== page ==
And so I want to say a bit more, in particular about Orthodox Judaism and homosexuality. I think what I’ll say also has some bearing on most other religious arguments against homosexuality (at least those that stem from Leviticus) so this isn’t all that idiosyncratic.
Both Glenn Loury and Ann Althouse have gay sons. And, in this clip, both of them argue that we shouldn’t consider opposition to same-sex marriage to be akin to bigotry. Loury goes a few steps farther, in fact, and claims that a charge of bigotry really amounts to demagogic politics and that people who oppose same-sex marriage on religious or cultural grounds are morally serious and ought not to be dismissed out of hand.
But it’s never entirely clear why Loury and Althouse believe that the views these people espouse are so morally serious or why we ought to refrain from referring to their condemnation of homosexuality as bigotry. From listening to them, my sense is that their argument rests on the presumption that religious people are morally serious and, as such, they reflect on the tenets of their faiths before coming to their conclusions about matters like same-sex marriage.
That’s all well and good, if it’s true. But it doesn’t explain why we shouldn’t think of it as bigotry. That someone believes something to be true and arrives at his or her belief in a serious manner doesn’t exempt him or her from being challenged on that belief, especially when that belief might impact the lives of others.
Let’s go a few steps down the religious path and see what happens. After all, I attend a weekly religious service, I associate with many of my co-religionist, and I observe many of the strictures of my religion in my daily life. And my religion, Judaism, is one that seems to explicitly condemn homosexuality; indeed, it’s the Hebrew Bible to which people turn when they’re looking for a religious justification for their opposition to same-sex marriage and homosexuality more generally (even though the majority of these people don’t pay much attention to any of the other dictates of the Hebrew Bible).
But Jews are divided on the question of same-sex marriage, with most Orthodox authorities opposing it and most Reform authorities supporting it. Conservative authorities are divided, with some in support and some in opposition. The Hebrew Bible says that one should not lie with a man as one lies with a woman … but the Hebrew Bible also says, for example, that the death penalty should be employed as a punishment in hundreds of circumstances (from homicide to children who curse their parents) yet the vast majority of Jewish authorities oppose capital punishment. After much study and debate, religious authorities have found that the text can be read in more ways than one. And that’s why it seems to me that we can take issue with anyone who claims that their religion mandates their opposition to same-sex marriage or their condemnation of homosexuality. The Orthodox, after all, are not agitating for the ability to resume stoning their children.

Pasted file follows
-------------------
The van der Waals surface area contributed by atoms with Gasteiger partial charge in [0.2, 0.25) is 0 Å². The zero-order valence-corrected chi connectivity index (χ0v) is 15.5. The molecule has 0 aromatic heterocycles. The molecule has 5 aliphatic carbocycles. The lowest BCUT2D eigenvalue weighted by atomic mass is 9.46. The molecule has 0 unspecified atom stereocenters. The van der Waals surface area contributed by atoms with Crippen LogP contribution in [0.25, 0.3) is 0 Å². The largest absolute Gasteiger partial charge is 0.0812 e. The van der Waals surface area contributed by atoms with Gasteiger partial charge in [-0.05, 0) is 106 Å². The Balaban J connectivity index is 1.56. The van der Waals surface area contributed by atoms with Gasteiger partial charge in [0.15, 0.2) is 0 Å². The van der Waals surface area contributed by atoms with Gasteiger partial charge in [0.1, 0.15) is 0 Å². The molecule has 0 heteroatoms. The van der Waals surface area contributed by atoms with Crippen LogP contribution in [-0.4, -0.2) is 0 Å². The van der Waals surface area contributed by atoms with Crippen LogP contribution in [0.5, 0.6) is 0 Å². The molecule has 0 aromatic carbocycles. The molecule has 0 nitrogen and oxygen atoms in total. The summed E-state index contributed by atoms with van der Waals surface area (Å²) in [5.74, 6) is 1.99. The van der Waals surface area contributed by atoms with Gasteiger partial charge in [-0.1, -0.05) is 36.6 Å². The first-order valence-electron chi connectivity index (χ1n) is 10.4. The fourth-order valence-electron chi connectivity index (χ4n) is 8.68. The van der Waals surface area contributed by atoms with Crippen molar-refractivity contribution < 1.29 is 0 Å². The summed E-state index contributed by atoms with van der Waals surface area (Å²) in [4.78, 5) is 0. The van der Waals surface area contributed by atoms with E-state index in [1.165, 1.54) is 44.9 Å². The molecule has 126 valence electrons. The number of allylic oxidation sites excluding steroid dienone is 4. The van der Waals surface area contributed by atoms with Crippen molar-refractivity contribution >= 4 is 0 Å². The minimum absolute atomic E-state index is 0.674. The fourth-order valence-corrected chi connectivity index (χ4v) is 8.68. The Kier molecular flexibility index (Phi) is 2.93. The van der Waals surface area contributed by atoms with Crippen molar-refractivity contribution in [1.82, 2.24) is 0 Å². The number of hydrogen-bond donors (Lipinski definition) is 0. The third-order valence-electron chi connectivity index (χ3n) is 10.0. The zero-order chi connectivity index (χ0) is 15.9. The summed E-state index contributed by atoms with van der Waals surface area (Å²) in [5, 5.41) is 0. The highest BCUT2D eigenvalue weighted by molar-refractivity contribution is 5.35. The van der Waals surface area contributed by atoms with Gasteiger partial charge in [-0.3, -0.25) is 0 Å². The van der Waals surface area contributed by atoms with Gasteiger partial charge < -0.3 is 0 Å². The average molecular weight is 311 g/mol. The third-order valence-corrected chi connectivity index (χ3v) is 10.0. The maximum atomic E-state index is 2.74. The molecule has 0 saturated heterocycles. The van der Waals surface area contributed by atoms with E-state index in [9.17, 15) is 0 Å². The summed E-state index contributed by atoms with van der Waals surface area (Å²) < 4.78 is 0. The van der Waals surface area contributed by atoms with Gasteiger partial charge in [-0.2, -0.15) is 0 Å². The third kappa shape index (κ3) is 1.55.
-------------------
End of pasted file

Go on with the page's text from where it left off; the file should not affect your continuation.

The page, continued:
In other words, Jews have options (and I presume that Christians and Muslims do too). Despite the injunction against homosexuality in Leviticus, there is no need for a Jew to join a congregation that condemns homosexuality or even makes gays and lesbians feel in any way unwelcome. And so, as a Jew, I gravitate toward congregations that are welcoming to gays and lesbians and toward rabbis who speak out in favor of equal rights and equal treatment.
Religions aren’t monolithic; if people really are involved in deep spiritual reflection on the matter of homosexuality, then they will surely be able to find an interpretation of their religious texts that allows for the kind of evolution that President Obama described. This doesn’t mean I’m not serious about practicing Judaism; it means I’m serious about finding a way to reconcile my belief in the teachings of Judaism with my belief that people should be treated equally. But, obviously, one must actually have both of these beliefs.
What do we call someone who either fails to consider the alternative teaching of his or her religion or rejects that teaching because it doesn’t lead to continued condemnation of gays and lesbians, someone — in other words — who doesn’t actually have both a religious belief and a belief in equality?
With apologies to Loury and Althouse, I think I have to call it bigotry.